MATERIALS AND METHODS
Samples of 87 previously untreated CLL patients with UM IGHV genes and without mutations in hotspot regions of TP53, SF3B1, and NOTCH1 (exon 34) genes were selected for the study from the total group of 237 patients. Such choice of patients was based on the current data on a rare association of the NOTCH1 mutations with mutations of TP53 and SF3B1 genes, and their prevalence in cases with UM IGHV genes. All patients (69 males and 18 females) were referred to the National Research Center for Radiation Medicine, Kyiv, during the period of 2002–2016. The study was approved by the local Ethics Review Committee, and all patients gave informed consent prior to participation in it. The diagnosis of CLL was based on clinical history, lymphocyte morphology, and immunophenotypic criteria.
Genomic DNA for molecular analysis was extracted from peripheral blood mononuclear cells with the QIAamp Blood Mini Kit (Qiagen, Crawley, United Kingdom) according to the manufacturer’s protocol. Screening for presence of TP53, SF3B1 mutations and NOTCH1 mutations in exon 34 as well as mutational status of IGHV genes was performed in all 237 patients.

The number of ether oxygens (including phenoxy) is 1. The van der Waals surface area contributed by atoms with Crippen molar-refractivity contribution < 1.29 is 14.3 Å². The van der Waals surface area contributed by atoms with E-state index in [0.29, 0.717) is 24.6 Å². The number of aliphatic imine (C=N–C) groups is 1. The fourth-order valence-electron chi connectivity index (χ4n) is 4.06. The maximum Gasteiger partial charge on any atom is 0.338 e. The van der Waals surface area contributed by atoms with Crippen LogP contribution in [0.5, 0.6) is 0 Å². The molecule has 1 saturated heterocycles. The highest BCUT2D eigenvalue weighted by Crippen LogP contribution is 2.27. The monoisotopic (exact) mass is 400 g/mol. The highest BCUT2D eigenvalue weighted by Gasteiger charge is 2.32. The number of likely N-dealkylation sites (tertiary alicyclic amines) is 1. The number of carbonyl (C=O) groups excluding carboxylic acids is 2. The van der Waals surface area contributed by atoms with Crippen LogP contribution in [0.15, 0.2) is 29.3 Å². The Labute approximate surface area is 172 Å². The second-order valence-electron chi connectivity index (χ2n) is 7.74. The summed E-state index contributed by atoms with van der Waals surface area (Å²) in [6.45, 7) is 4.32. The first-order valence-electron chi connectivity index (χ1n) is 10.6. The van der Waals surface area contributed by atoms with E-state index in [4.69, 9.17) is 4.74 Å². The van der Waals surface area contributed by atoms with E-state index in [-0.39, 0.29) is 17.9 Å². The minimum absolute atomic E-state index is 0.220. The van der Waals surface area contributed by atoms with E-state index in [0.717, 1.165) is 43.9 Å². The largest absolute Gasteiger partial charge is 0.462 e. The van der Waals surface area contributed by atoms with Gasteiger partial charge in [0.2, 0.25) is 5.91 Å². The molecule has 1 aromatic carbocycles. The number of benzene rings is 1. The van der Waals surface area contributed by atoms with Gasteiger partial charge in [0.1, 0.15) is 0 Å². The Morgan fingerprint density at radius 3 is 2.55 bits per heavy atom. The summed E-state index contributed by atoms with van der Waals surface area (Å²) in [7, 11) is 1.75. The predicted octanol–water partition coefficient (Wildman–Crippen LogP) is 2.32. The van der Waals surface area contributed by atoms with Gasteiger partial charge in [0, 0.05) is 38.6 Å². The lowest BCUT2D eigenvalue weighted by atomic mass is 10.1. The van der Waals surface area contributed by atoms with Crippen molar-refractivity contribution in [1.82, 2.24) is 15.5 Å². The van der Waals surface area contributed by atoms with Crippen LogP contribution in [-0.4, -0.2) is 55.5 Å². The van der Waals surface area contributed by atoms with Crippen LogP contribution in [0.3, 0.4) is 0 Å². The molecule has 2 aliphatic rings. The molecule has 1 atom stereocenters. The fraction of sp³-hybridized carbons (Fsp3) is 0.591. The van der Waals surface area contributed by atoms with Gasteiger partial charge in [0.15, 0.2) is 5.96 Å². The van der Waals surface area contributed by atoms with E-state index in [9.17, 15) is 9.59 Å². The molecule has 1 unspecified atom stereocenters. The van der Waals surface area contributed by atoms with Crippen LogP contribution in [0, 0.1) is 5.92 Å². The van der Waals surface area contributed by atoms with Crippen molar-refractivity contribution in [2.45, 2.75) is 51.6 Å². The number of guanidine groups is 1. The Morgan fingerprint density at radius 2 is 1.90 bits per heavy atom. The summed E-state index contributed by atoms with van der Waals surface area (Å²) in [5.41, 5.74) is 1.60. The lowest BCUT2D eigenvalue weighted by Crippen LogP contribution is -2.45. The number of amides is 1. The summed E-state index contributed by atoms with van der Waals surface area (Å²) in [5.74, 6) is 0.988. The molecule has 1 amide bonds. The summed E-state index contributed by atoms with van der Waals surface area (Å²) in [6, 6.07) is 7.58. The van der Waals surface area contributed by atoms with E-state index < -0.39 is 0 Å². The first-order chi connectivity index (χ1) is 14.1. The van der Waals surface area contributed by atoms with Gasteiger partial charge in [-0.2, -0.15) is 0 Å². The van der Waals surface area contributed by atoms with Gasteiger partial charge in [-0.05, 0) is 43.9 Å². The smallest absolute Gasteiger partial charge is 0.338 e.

IGHV-D-J rearrangements were ampliﬁed according to the BIOMED-2 consortium rules  as described previously . IGHV rearrangements were analyzed by IMGT/V-QUEST . Mutational status of TP53 gene was performed for exons 3 to 10 as described previously . SF3B1 mutations were analyzed in exons 14, 15 and 16 by PCR ampliﬁcation followed by direct sequencing with the BigDye Terminator v3.1 Cycle Sequencing kit (Applied Biosystems) according to Rossi et al. . It should be noted that sequencing was carried out in those regions of TP53 and SF3B1 genes where the vast majority of mutations is located (> 95%) [15, 16].